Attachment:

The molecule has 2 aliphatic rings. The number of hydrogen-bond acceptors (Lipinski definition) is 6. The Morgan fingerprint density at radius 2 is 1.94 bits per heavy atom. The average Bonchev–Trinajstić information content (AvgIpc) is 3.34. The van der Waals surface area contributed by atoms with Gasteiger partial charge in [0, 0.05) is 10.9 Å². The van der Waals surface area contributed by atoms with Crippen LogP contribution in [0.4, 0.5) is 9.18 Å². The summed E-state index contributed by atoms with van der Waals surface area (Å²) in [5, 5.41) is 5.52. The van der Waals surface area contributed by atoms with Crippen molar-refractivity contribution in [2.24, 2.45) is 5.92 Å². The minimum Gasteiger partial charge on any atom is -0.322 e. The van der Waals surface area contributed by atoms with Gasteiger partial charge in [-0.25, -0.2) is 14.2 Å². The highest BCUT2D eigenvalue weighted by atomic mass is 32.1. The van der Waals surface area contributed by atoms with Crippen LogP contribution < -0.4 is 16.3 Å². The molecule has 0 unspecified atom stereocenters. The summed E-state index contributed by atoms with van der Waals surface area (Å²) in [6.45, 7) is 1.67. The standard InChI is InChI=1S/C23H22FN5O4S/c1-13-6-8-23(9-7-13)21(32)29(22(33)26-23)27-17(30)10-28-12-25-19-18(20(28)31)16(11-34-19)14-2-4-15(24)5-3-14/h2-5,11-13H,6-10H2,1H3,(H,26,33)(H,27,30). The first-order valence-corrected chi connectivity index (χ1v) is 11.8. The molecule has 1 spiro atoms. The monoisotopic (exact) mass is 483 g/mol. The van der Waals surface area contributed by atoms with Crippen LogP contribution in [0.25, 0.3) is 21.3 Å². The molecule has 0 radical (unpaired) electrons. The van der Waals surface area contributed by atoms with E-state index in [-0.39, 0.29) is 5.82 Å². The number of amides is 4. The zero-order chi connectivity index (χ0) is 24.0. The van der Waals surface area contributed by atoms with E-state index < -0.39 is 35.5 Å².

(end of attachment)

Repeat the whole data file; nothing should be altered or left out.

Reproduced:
The molecule has 2 aliphatic rings. The number of hydrogen-bond acceptors (Lipinski definition) is 6. The Morgan fingerprint density at radius 2 is 1.94 bits per heavy atom. The average Bonchev–Trinajstić information content (AvgIpc) is 3.34. The van der Waals surface area contributed by atoms with Gasteiger partial charge in [0, 0.05) is 10.9 Å². The van der Waals surface area contributed by atoms with Crippen LogP contribution in [0.4, 0.5) is 9.18 Å². The summed E-state index contributed by atoms with van der Waals surface area (Å²) in [5, 5.41) is 5.52. The van der Waals surface area contributed by atoms with Crippen molar-refractivity contribution in [2.24, 2.45) is 5.92 Å². The minimum Gasteiger partial charge on any atom is -0.322 e. The van der Waals surface area contributed by atoms with Gasteiger partial charge in [-0.25, -0.2) is 14.2 Å². The highest BCUT2D eigenvalue weighted by atomic mass is 32.1. The van der Waals surface area contributed by atoms with Crippen LogP contribution < -0.4 is 16.3 Å². The molecule has 0 unspecified atom stereocenters. The summed E-state index contributed by atoms with van der Waals surface area (Å²) in [6.45, 7) is 1.67. The standard InChI is InChI=1S/C23H22FN5O4S/c1-13-6-8-23(9-7-13)21(32)29(22(33)26-23)27-17(30)10-28-12-25-19-18(20(28)31)16(11-34-19)14-2-4-15(24)5-3-14/h2-5,11-13H,6-10H2,1H3,(H,26,33)(H,27,30). The first-order valence-corrected chi connectivity index (χ1v) is 11.8. The molecule has 1 spiro atoms. The monoisotopic (exact) mass is 483 g/mol. The van der Waals surface area contributed by atoms with Crippen LogP contribution in [0.25, 0.3) is 21.3 Å². The molecule has 0 radical (unpaired) electrons. The van der Waals surface area contributed by atoms with E-state index in [-0.39, 0.29) is 5.82 Å². The number of amides is 4. The zero-order chi connectivity index (χ0) is 24.0. The van der Waals surface area contributed by atoms with E-state index < -0.39 is 35.5 Å².